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Posts Tagged ‘Dickens’

So after having my copy of Dombey and Son stolen from my friends car by a homeless person I finally went out and bought a copy from Borders.  Having finished the book I am sad to part with it.  Yes the new Paul Dombey Sr. was a glancing blow to my established notion of the distinguished curmedgeon but it was a welcome change, if a bit sentimental.  Wal’r and Miss Floy become happily married and Mr. Toots and the Nipper are given to “connubial bliss” and even the dread Mac Stinger marries Bunsby in a flash of a marital headlock. 

This book was something of a long one, clocking in at only 925 pages there’s no wonder it took me months to read it.  I know the laundromat owners thought I must be crazy to keep lugging the same book there each week. I must say though that this is a well rounded book with all of its’ plot lines being cut and dried and served steaming hot with a side of emotional effrontery thrown in to satisfy the deeper reaches of the psychological palate. 

Anyways I have recently picked up Little Dorrit and David Copperfield and Oliver Twist and hope to read them this year.  For isn’t it said that to be truly literary in the least one must read all of one author’s works or some bo log na like that?  I will drink a Labat Blue tonight in hopes of honoring that proposal.

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So DIckens has done it again, he killed a favored character. I’m surprised I didn’t throw the book into the river of Paul’s dreams. But I haven’t and I am sticking this Victorian novel out to the end.  The climax of development for Paul is reached on page 234. “But he retained all that was strange, and old, and thoughtful in his character: and under circumstances so favourable to the development of those tendencies, became even more strange, and old, and thoughtful, than before.”

Goodbye young Dombey it was a pleasure to know you, but as with everything life must go on. At the halfway point of the novel we find the cruelty of Mr. Dombey begin to be unbearable, for Dickens is pulling on the heartstrings of his poor readers and even I am susceptible to it.  Young Walter Gay has been sent overseas, mistakenly. His Uncle Sol has fled leaving only Florence, Rob the Grinder, and Captain Cuttle in the positive aspect of the picture. Carker, Dombey, and Ole’ Joey B. round out the negative. What can one make of this flawed reproduction of a sliver of Mid-Victorian life?  He’s killed the Son of the title and now we are left with the bitter irony that maybe young Florence could somehow succeed?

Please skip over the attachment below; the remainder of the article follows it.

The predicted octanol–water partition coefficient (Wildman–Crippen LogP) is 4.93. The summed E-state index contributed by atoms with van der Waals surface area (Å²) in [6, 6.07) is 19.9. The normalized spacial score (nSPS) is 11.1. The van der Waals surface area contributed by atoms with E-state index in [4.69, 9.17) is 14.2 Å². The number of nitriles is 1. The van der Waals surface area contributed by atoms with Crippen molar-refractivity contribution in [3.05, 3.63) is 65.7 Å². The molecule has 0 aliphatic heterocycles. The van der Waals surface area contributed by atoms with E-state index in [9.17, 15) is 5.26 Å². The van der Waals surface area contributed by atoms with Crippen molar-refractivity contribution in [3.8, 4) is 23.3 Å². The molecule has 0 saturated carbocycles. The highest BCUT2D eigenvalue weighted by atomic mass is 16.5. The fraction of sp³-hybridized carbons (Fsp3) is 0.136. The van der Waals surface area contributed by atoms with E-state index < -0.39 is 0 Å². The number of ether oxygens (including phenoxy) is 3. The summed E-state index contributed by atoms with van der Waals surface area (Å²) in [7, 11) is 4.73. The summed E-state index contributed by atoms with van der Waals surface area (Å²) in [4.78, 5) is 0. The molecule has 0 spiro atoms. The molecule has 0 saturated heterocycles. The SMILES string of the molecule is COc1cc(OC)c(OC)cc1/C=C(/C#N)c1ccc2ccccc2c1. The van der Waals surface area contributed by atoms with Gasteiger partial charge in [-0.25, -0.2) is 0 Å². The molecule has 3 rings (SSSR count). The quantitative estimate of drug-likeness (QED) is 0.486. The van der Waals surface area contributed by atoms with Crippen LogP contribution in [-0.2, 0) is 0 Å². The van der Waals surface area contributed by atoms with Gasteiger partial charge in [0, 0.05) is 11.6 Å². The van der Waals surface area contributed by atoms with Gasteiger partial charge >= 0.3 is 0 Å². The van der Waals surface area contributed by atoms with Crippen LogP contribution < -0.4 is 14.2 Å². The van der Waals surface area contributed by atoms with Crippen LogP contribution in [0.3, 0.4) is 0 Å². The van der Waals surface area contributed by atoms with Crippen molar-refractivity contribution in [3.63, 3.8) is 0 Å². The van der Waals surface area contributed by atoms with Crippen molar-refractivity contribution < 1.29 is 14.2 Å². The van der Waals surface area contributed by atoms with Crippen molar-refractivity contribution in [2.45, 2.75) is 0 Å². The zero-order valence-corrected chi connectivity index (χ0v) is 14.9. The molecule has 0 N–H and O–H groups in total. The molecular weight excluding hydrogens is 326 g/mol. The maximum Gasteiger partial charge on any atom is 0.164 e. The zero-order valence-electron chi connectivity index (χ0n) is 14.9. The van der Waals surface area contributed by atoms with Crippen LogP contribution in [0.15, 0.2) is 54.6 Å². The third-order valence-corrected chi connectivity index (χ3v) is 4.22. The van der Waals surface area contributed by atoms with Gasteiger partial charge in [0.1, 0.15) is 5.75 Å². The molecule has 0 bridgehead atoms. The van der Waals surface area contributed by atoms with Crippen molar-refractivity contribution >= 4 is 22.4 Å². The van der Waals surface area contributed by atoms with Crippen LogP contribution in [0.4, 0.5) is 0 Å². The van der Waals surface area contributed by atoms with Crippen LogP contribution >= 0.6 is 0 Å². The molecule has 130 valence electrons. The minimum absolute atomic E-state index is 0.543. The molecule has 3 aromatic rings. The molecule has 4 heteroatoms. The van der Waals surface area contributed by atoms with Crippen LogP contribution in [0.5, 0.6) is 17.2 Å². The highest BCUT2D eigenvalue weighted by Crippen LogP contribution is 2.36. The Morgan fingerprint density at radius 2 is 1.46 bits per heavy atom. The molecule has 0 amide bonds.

I am not buying this view. Something triumphant, or equally tragic need occur for there to be any worth to this novel. I shall report no more until I am finished reading it.

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Short post here.  I have started Dickens’ Dombey and Son. Upon reaching the fourth chapter I have noted a lack of a sufficient plot. Yeah one could say that I am jumping the gun a little but I like some relish with my hot dog if you know what I mean.

Anyways I dislike Mr. Paul Dombey, the head of the firm and I am starting to wish for his early departure from the book. It will be nice to read of the flowering of young Dombey and to see what kind of character he develops. For of course Dickens has 900 pages to imbue the child with a dramatis personae.  Here is hoping to some development. Further posts on this novel will be written along with ones on Graham Greene’s Life Vol. 1 and the first Frank Miller Batman comic/graphic novel from 1986.

Au revoir!

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